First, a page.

healing-arts-entrepreneur

 

Those of us who are both healing facilitators and entrepreneurs know all too well that a full heart does not always equate to a full bank account.

Most of us become healing entrepreneurs and enter into the personal service realm because we are passionate about supporting others. Paying the insurance premiums and balancing the checking account is just some of the behind the scenes activity that many of us dread.  We love attending continuing education classes to improve how we can best support our clients.  However the funding and time away from our business can be a challenge.

It is easy to forget, as a soul-preneur, just how many hours it takes to support a one hour session with a client. If you were to track your hours and income, are you even making minimum wage? If you were to take on a part-time job yielding this pay, could you even afford to take the job?

For me, the pull to focus on my private practice full time became very strong in 2012. There was absolutely no question that this is what I was supposed to focus on. It is now more than half way through 2016 and the money is still inconsistent. One week there is no more room for additional clients and the next week is all about getting caught up on the accounting and marketing. This clunky cycle can be a catalyst for my inner-critic to shift into over-drive.

The thoughts oscillate from throwing in the towel to hiring three employees so I spend all day teaching.

When I count up the hours per week and the deposits in my bank account, it can be a struggle to justify the expended energy for the financial return.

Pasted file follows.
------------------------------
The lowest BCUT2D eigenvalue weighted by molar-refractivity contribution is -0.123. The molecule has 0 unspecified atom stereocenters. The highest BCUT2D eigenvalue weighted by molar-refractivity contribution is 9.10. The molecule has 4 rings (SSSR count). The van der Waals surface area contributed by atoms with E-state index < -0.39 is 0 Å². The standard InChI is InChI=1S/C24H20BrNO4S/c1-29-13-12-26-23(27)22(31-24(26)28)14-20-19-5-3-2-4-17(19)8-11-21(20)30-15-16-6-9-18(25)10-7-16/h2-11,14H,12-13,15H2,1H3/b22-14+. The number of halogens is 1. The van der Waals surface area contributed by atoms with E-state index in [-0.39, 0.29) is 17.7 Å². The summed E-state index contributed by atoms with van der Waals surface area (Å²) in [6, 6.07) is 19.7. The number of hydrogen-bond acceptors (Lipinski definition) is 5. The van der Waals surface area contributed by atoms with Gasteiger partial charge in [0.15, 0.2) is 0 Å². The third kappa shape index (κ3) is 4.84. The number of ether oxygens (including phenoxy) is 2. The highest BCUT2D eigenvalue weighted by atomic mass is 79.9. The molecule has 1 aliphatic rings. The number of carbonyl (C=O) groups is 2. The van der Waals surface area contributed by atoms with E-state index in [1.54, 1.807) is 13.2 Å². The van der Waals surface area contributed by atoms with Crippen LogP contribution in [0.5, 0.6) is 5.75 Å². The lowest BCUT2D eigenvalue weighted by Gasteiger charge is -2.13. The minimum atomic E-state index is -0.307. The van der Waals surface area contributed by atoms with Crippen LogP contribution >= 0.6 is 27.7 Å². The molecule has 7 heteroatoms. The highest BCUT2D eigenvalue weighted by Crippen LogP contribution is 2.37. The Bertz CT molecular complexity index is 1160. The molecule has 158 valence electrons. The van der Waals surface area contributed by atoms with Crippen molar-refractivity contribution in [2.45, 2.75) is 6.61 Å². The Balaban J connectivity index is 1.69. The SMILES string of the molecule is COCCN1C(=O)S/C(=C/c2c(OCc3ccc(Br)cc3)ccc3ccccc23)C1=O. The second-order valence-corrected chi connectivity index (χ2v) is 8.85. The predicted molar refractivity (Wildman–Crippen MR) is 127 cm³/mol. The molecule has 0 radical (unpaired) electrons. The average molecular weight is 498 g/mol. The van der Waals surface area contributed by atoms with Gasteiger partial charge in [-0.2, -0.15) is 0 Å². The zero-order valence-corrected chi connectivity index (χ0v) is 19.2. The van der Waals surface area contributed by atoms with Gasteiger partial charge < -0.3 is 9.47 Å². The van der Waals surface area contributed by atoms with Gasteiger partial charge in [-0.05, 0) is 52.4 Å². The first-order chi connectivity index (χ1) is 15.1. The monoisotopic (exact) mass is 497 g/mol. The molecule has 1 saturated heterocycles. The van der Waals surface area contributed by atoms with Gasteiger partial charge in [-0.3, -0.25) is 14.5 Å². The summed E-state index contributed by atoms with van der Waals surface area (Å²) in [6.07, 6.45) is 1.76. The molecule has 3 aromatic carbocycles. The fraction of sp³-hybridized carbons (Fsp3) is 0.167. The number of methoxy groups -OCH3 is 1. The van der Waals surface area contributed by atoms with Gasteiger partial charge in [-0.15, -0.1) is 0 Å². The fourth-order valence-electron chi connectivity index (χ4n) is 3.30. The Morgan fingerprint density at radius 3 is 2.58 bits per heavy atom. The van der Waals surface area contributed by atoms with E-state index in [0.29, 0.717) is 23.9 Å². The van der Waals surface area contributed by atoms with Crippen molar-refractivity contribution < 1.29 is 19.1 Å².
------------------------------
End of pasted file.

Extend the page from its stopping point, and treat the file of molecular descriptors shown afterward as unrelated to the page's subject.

But then, at the bottom of a deep breath (okay maybe the tenth deep breath) and the end of a self-Reiki session, I find it. My spirit is clear and my heart is full…full of gratitude and love. As I take the time to reflect on the client sessions and classes, I quickly recall what it feels like to be in the presence of the universal energy flowing freely. It is here that I am clear – very clear that the choice to follow the calling of the soul is it.

So how do we sooth the egoic mind and also pay our creditors?

For me, when the ego is intense, I hear the voices of inadequacies crashing through my cranium. This rhetoric is so obnoxious that my heart begins to flounder in the never-ending sea of doubt. Amping up self-care is where I can begin to squelch these reverberations. Quieting the mind-fool-ness is not an easy feat…after all, over-analyzing is one of my super powers.

Calming the inner critic requires diligence and repeated practice, and I say practice because it feels like this is a never-ending effort. It starts with the breath. You know, that thing our autonomic nervous system performs almost 20,000 times per day. As the awareness turns inward, the exploration for the higher-self begins. Once re-connected with the real me, a harmony of meditation, Reiki and hypnosis ensues. This leads the way for the next phase of nurturing, which may include rewiring the brain by reading, coloring, walking, or rocking out to loud 80’s big hair band music. There is nothing Twisted Sister, Poison or Ratt can’t drown out.

As my head bobs like a dashboard novelty on a dirt road, I slowly find balance and am able to re-center.

With my head cleared, my attention turns to the spreadsheets and budgets in the search for monetary balance. This requires heroic skills some months. Just like so many others, I am way too familiar with which credit card has the highest interest rate and exactly what day the electric bill is due. Transferring funds from one account to another to keep the business separate from the personal is a challenge. As my vision blurs from small boxes and numbers, there is a pause.

With a deep breath and a withdrawal from the memory bank, and I am reminded that the most important dividends are deposited in this soul-preneur’s heart.

I leave you with just one question – “Is the juice worth the squeeze?”

If you are ready to make some changes or explore a different squeeze, let’s chat.

 

Beth Whtiman